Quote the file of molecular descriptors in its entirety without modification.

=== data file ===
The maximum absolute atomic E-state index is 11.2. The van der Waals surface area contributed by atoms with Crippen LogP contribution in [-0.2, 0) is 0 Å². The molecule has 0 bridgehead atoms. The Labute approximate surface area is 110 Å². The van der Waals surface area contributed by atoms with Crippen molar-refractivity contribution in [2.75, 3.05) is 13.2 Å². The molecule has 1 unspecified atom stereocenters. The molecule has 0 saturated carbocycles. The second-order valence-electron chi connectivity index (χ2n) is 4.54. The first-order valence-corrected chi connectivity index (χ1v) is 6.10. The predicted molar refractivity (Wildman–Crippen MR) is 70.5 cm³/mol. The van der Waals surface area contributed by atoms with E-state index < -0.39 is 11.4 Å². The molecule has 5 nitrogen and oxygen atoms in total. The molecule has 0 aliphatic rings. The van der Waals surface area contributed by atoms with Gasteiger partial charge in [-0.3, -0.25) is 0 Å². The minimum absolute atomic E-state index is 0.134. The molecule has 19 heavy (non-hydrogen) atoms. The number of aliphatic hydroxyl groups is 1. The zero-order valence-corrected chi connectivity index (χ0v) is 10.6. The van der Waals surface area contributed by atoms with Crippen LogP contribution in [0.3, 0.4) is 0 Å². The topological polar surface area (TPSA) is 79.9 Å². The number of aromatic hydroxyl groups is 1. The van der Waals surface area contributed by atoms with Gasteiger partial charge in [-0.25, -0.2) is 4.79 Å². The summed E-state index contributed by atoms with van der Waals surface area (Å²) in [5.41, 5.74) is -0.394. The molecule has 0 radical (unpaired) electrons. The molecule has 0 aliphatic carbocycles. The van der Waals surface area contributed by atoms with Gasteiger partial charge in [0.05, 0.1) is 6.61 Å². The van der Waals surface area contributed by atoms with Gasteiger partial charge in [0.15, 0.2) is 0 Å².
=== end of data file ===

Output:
The maximum absolute atomic E-state index is 11.2. The van der Waals surface area contributed by atoms with Crippen LogP contribution in [-0.2, 0) is 0 Å². The molecule has 0 bridgehead atoms. The Labute approximate surface area is 110 Å². The van der Waals surface area contributed by atoms with Crippen molar-refractivity contribution in [2.75, 3.05) is 13.2 Å². The molecule has 1 unspecified atom stereocenters. The molecule has 0 saturated carbocycles. The second-order valence-electron chi connectivity index (χ2n) is 4.54. The first-order valence-corrected chi connectivity index (χ1v) is 6.10. The predicted molar refractivity (Wildman–Crippen MR) is 70.5 cm³/mol. The van der Waals surface area contributed by atoms with E-state index < -0.39 is 11.4 Å². The molecule has 5 nitrogen and oxygen atoms in total. The molecule has 0 aliphatic rings. The van der Waals surface area contributed by atoms with Gasteiger partial charge in [-0.3, -0.25) is 0 Å². The minimum absolute atomic E-state index is 0.134. The molecule has 19 heavy (non-hydrogen) atoms. The number of aliphatic hydroxyl groups is 1. The zero-order valence-corrected chi connectivity index (χ0v) is 10.6. The van der Waals surface area contributed by atoms with Crippen LogP contribution in [0.3, 0.4) is 0 Å². The topological polar surface area (TPSA) is 79.9 Å². The number of aromatic hydroxyl groups is 1. The van der Waals surface area contributed by atoms with Gasteiger partial charge in [-0.25, -0.2) is 4.79 Å². The summed E-state index contributed by atoms with van der Waals surface area (Å²) in [5.41, 5.74) is -0.394. The molecule has 0 radical (unpaired) electrons. The molecule has 0 aliphatic carbocycles. The van der Waals surface area contributed by atoms with Gasteiger partial charge in [0.05, 0.1) is 6.61 Å². The van der Waals surface area contributed by atoms with Gasteiger partial charge in [0.15, 0.2) is 0 Å².